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Home / World / Abandonment of Brexit, London marchers say. But will the legislature listen?

Abandonment of Brexit, London marchers say. But will the legislature listen?



"It's been over 10 years since I'm on a march," she said. "Normally we Britons stay calm and grumble, but too much is at stake with Brexit."

Armed with a homemade sign saying, "I'm British and I'm molested," Penfold said she wants the Brexit to be lifted as smoothly as possible and as quickly as possible, like many people living in London protests have been the largest since the Iraq war.

More than one million took part in the marches, organizers said. CNN has not independently audited the number.

Like many others, Penfold has already petitioned 4.7 million people for a petition on Parliament's website before traveling to London, and called on British lawmakers to repeal Article 50 ̵
1; the legal procedure for resignation – of the European Union – and cancel the Brexit altogether.

But the question many participants of the Saturday marches asked was this: will anything make a difference?

The UK should leave the European Union with the EU At the end of this month, however, Brussels offered a life-line to Prime Minister Theresa May this week, when she agreed to a delay to avoid a no-deal Brexit on 29 March would have taken place.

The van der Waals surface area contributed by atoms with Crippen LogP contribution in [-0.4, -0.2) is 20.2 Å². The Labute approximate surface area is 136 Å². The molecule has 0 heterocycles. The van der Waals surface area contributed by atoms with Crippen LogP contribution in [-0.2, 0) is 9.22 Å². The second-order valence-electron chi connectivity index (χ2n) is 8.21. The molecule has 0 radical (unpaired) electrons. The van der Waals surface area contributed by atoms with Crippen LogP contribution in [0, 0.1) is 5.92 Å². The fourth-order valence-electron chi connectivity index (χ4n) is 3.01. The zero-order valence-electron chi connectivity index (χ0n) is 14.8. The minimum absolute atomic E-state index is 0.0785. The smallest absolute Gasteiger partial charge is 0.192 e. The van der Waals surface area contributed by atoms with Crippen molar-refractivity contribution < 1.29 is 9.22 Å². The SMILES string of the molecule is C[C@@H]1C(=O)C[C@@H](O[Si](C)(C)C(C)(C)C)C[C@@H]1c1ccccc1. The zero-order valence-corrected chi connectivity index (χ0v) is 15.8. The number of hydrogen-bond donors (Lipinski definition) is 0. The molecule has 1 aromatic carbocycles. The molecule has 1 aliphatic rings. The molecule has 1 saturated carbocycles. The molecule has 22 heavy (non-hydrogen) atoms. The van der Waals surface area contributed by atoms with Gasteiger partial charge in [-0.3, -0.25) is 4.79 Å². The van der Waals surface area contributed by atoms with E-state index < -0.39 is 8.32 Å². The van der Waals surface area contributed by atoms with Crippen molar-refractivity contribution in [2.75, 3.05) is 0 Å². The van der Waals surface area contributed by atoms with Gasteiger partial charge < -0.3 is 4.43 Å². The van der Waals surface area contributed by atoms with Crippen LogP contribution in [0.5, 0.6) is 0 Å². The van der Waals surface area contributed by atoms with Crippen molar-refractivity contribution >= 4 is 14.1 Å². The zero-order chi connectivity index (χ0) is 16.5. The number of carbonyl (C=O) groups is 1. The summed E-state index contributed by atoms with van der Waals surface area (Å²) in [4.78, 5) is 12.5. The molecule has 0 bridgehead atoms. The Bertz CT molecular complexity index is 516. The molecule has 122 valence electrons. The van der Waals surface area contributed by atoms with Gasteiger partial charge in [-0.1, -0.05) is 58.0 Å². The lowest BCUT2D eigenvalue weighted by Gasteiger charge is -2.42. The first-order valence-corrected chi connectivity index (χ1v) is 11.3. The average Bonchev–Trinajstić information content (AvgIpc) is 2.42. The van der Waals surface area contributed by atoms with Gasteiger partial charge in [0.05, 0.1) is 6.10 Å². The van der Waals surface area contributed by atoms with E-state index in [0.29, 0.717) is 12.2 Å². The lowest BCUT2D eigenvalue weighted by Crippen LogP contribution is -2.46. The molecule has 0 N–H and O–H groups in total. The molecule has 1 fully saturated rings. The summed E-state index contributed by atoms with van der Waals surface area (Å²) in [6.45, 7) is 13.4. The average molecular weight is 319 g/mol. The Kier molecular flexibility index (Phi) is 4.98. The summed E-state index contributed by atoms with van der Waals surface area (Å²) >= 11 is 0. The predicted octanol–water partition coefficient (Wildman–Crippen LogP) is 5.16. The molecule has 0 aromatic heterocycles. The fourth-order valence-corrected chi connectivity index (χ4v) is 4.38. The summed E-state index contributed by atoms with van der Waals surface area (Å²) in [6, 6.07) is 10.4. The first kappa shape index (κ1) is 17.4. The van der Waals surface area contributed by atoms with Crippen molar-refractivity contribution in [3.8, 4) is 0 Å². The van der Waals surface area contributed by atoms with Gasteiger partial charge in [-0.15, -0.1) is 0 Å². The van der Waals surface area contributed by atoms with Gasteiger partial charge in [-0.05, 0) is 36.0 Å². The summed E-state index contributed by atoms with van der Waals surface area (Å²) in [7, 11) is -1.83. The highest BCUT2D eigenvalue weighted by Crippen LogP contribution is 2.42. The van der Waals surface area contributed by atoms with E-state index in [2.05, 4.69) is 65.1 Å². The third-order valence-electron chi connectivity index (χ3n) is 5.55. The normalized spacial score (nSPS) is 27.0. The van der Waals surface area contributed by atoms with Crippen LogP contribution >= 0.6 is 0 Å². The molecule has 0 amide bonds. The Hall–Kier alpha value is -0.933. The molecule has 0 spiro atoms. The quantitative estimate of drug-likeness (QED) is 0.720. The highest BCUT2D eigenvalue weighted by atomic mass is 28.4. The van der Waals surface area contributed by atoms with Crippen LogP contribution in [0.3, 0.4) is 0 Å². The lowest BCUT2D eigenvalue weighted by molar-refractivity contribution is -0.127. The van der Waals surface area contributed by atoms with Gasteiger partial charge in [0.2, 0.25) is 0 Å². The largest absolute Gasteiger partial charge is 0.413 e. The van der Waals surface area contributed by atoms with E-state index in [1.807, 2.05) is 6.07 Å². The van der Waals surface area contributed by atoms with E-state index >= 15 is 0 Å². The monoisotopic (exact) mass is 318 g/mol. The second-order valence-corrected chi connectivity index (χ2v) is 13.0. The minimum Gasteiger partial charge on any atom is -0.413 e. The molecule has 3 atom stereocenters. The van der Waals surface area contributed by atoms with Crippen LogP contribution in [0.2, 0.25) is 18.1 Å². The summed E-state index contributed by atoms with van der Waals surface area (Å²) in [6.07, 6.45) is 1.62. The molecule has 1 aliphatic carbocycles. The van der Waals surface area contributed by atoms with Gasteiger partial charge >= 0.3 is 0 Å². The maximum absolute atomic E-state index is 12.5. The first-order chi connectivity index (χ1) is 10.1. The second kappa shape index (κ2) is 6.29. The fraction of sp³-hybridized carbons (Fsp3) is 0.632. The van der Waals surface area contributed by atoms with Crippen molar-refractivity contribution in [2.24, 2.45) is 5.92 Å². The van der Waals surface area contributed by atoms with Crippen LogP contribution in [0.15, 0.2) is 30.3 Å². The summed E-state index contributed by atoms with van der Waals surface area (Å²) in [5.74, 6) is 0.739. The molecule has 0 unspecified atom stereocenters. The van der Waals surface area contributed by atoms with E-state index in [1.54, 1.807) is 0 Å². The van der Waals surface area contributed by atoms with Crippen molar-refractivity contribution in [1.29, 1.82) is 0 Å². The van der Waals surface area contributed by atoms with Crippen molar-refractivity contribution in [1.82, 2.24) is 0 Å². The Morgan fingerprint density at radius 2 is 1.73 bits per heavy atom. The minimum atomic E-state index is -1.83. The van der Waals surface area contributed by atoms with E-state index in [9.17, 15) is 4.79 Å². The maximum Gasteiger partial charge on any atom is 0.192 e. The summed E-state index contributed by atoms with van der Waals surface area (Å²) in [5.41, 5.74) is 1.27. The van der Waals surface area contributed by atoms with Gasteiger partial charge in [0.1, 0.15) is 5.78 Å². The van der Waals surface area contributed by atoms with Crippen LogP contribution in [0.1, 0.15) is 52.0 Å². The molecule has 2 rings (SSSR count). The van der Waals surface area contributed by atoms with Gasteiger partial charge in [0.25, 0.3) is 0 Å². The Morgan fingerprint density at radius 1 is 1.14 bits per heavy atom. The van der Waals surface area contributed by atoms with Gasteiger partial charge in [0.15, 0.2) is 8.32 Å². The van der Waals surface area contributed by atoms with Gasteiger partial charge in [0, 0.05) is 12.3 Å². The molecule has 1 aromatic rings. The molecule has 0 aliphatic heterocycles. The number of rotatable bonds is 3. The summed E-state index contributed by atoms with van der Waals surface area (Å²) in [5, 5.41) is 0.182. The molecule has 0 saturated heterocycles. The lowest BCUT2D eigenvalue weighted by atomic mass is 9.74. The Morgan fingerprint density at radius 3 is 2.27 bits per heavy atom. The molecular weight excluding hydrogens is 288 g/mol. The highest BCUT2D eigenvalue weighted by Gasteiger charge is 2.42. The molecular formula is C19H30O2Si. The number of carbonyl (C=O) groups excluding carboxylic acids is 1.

The EU agreed to postpone Brexit until May 22 When next May's May parliament will pass May

But if the May treaty fails with MPs, the EU state and state will say Heads of Government, the UK can only stay until 12 April. Then they would expect the UK to come up with a clear plan on what to do next.

But despite the petition to repeal Article 50, May has made it clear that she believes that this would be undemocratic. And she is not in the mood for a second referendum on Brexit.

Penfold, as well as others who spoke to CNN, asked how May could arrange for Brexit negotiations with Brussels for repeated votes in Parliament, while the public received only a referendum

  Brexit's People & # 39; ; s vote & # 39; March - Live Updates

The marchers had many worries.

The half Portuguese Nico Hall traveled from Sheffield to London with his 4 1/2 year old rescue gundog Ginnie. He said he worries about her pet passport because he often brings her abroad.

"She's looking for a wooferendum," he said jokingly, referring to a makeshift coat he'd made out of sheets of paper that said the same thing.

The Briton Barry Englefield and his wife, his German wife Waltraud, traveled 140 miles to London from Monmouth in South Wales for the march.

"There is no we and you between Britain and the EU," Waltraud said. "There is only us all, Europeans."

She is one in three million EU citizens who do not know if they can stay after Brexit and have not applied for a residence permit after leaving the UK. "Brexit will never break us apart," Barry said.

But Penfold said the Saturday's march was about how many Britons were against leaving the block, Penfold said.

"It's about showing the rest of the world," she told CNN. "That does not make a difference in (Parliament), but I do not want everyone to know how many in the UK purely want, and we agree."


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